Please note that according to section 103.1, Board of Directors Composition, VSBA Operations Manual, no member school board may have more than one person serve on the Board of Directors at the same time. Goal 3 of the VSBA Strategic Plan is“[t]o increase engaged participation of member boards and stakeholders in all VSBA services and activities”. To achieve that goal, the VSBA Board strives for 100% member board representation in governance activities. Also enclosed is section 102.5 of the VSBA Operations Manual, Civility in the VSBA nominating and election process.

The below linked packet, approved by the VSBA Board, complies with VSBA Bylaws requirements. Regional vice-chair candidates are not required to submit the pertinent biographical information unless they so desire. Persons who wish to be considered by their respective Regional Nominating Committee for the VSBA regional chair position must submit both the completed form and pertinent biographical information. Since Regional Chair and Vice Chair positions are two year terms, Eastern, Southside, Southwest, and Valley regions do not have openings for the Chair positions in 2023.

All candidates’ information must be forwarded no later than two weeks prior to the fall regional meeting held at the VSBA Annual Convention in Williamsburg. The 2023 Regional Nominating Committees list is included in the below linked document. If you have any questions, please call your VSBA Regional Nominating Committee Chair.

Please return the nomination form and attachments by November 1 to the VSBA Nominating Committee. If you have any questions about the process, please call Gina Patterson, executive director, at 1-800-446-8722
Vendor Solicitations
We are aware that some members are receiving email solicitations from vendors. While we are grateful to our corporate sponsors and vendors who generously support many of our events, VSBA does not share the contact information of our members.  
School board member contact information is publicly available on most school boards' websites. If you are receiving unwanted solicitations, please contact the companies directly to opt out.
Thank you to the 2023 VSBA Business Affiliates
In each issue of the VSBA Newsletter, we will feature three VSBA Affiliate Members.
Thank you for your support of the VSBA and Virginia's public education system.
Blue Line Solutions
Our photo speed enforcement program includes more than just enforcement. Citation processing, mailing, payment processing, full tracking.

Holly Miller 423-321-2933
Cooper Carry
Architecture, Interior Design, Environmental Graphic Design, Historic Rehabilitation and Adaptive Re-Use, Interior Design, Landscape Architecture, ands Urban Design and Planning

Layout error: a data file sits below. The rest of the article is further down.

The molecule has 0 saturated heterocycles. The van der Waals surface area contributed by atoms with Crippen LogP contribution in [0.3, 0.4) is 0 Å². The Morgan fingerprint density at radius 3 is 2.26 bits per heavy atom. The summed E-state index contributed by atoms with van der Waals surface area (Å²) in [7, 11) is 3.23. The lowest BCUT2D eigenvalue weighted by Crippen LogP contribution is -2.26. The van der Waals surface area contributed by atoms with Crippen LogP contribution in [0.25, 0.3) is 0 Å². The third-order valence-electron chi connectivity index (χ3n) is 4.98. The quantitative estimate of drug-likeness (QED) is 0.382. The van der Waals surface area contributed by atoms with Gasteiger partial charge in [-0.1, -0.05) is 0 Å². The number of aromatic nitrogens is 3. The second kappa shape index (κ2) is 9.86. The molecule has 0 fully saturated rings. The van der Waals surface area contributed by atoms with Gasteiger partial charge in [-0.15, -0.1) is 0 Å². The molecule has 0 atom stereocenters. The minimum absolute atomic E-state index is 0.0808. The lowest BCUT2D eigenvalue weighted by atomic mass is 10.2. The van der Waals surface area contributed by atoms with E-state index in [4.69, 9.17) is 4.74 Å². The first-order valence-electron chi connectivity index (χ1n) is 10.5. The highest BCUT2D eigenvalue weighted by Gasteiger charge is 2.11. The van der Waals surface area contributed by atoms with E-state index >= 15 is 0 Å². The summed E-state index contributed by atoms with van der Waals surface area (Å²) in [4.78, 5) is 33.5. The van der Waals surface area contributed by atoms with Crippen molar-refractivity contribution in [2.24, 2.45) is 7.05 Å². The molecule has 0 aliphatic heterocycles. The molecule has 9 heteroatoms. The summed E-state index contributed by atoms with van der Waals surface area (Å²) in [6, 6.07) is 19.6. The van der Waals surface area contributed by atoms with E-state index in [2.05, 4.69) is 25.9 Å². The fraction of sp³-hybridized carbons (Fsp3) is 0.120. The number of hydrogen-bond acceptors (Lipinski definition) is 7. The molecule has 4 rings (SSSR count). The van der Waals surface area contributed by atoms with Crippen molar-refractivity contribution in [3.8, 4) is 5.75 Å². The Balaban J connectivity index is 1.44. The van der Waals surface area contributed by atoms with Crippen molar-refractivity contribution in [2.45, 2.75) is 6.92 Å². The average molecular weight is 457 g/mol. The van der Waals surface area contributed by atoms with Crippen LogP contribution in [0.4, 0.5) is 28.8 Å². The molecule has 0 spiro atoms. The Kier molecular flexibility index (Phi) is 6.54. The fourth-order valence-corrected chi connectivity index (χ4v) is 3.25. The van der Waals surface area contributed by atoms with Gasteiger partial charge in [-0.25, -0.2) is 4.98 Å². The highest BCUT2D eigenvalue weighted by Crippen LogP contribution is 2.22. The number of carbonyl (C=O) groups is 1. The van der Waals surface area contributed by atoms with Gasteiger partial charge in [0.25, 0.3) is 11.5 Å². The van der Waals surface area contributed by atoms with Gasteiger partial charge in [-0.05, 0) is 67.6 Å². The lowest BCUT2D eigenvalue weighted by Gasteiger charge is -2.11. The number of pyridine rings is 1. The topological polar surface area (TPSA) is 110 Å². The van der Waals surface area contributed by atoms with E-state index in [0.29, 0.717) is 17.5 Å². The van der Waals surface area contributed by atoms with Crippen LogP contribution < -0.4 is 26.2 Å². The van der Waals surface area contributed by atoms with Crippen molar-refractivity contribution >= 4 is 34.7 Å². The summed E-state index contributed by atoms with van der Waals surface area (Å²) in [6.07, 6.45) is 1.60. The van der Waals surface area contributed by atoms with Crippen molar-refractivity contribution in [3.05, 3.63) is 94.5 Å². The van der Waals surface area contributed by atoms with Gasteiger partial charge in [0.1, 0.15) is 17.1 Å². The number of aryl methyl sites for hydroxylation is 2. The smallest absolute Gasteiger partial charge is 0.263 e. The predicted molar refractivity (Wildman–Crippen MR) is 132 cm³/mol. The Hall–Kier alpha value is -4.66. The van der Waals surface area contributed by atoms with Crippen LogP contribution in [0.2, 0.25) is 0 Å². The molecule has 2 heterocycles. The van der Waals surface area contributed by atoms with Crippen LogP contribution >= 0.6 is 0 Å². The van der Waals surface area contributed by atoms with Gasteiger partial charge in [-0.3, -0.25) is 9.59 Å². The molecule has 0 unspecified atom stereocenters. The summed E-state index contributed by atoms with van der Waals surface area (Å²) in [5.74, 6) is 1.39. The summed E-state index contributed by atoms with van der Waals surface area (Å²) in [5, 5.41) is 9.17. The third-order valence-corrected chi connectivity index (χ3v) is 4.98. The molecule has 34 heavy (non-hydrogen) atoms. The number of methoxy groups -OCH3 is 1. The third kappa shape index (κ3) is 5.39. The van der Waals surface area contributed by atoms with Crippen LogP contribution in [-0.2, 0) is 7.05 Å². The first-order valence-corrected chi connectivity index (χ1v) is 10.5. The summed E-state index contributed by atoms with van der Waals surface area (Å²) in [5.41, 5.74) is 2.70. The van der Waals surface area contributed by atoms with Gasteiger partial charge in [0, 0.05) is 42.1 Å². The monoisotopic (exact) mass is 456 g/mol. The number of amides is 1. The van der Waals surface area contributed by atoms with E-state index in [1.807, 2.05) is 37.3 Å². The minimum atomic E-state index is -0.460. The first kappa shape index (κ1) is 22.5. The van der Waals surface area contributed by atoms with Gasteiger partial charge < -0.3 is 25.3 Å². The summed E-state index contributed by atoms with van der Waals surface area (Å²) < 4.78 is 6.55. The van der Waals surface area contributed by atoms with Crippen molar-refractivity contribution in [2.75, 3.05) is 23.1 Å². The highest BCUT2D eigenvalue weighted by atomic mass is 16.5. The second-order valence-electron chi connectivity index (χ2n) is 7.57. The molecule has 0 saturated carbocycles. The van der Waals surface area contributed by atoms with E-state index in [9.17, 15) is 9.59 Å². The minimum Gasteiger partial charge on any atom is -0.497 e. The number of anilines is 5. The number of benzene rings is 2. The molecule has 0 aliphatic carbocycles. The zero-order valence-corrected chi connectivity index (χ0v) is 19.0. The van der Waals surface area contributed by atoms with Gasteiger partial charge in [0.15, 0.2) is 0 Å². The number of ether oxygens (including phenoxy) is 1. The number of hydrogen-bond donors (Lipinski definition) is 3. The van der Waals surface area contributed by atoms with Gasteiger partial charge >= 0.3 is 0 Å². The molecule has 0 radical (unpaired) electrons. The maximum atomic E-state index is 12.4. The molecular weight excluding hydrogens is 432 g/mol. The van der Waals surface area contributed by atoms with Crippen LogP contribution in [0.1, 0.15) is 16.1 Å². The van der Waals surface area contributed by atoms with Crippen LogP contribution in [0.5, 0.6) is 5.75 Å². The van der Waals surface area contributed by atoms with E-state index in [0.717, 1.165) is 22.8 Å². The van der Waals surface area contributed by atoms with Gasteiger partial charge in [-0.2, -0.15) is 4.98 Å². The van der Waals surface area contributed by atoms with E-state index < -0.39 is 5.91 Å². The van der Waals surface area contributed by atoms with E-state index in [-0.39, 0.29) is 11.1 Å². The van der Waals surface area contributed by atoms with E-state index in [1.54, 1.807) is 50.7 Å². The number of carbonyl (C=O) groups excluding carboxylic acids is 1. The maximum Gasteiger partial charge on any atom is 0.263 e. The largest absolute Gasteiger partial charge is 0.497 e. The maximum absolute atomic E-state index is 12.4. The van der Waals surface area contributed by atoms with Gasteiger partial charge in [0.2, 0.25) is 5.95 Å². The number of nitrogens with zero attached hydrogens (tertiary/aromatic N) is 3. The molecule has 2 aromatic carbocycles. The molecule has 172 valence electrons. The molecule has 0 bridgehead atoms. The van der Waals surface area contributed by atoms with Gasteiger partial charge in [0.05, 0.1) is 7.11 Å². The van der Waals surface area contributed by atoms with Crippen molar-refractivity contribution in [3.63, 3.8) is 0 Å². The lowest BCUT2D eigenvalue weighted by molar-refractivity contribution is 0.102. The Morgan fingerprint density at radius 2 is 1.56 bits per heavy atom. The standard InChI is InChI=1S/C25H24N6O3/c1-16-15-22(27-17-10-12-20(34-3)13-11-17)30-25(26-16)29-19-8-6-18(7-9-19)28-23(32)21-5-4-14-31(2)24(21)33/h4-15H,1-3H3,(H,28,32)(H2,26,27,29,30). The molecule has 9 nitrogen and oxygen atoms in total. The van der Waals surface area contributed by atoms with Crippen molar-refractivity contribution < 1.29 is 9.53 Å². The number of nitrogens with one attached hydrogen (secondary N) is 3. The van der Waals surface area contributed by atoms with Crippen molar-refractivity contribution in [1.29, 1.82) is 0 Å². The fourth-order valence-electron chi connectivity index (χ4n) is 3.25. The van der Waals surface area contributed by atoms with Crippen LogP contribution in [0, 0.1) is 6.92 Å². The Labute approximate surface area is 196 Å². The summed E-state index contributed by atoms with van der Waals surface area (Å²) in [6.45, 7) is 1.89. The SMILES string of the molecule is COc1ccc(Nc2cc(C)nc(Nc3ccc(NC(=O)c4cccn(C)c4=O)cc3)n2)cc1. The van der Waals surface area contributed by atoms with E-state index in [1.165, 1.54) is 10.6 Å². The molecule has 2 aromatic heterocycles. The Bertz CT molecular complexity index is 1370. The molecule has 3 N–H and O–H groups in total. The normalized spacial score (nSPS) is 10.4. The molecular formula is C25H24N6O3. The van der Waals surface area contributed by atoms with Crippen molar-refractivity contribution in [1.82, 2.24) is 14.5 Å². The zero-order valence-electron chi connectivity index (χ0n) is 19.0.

Maureen O’Hara Wiechert, AIA, LEED AP, WELL AP 571-414-9938
GRASP (Great Aspirations Scholarship Program, Inc.)
GRASP is a nonprofit, charitable, college-access organization that assists students and families in obtaining funding for post-secondary education. GRASP believes equity and justice are paramount for all Americans.

Paula Buckley 804-527-7705

This workshop is designed to provide small group support to superintendents and board members responsible for assessing and updating their evaluation model. Participants will have the opportunity to review the guidelines in detail and then use them as they draft their own models. Individual consultation and support will be available throughout the session as participants work on their revisions.

Location: VSBA Offices or Virtual
Cost: $180 per registration. Please reach out to your school division clerk to register for this event. For affiliate members, please reach out to Mikaela Coffey for registration at [email protected]

October 24, 2023 - Budget Training Workshop
The Basics of Budgeting for Students Needs is a two-hour session designed to provide school board members and division superintendents with a general understanding of the essential elements of budgeting and allocating division resources in a strategically-focused manner that aligns with and supports the individual needs, goals and aspirations of students. Specifically, this session will provide a general overview of student-centered resource allocation models that are intended to promote hitting every students needs. In addition, attendees will look at a number of resource allocation/distribution models that are being utilized in school districts around the country to support the individual needs of students and schools based on multiple objective and measurable student characteristics. Finally, this session will provide attendees with a comparative view of a traditional budgeting model with that of a student-centered resource allocation system.

Location: VSBA Offices or Virtual
Cost: $185 per registration. Please reach out to your school division clerk to register for this event. For affiliate members, please reach out to Mikaela Coffey for registration at [email protected]

November 15-17, 2023 - VSBA Annual Convention
Don’t miss out on VSBA’s Annual Convention, the celebratory end-of-year gathering! This event is the largest meeting of the year, which brings together over one thousand school board members, superintendents, and school division staff from across the state of Virginia. Over the three day convention, attendees will hear from three different general session speakers, choose from over forty-five hot topic break-out sessions pertinent to public education issues, have the opportunity to meet with businesses dedicated to serving schools, and much more. We look forward to seeing you in November!

Location: Williamsburg Lodge
Cost: $390 per registration. Please reach out to your school division clerk to register for this event. For affiliate members, please reach out to Mikaela Coffey for registration at [email protected]
200 Hansen Road, Charlottesville, VA 22911
Tel: 434-295-8722 Fax: 434-295-8785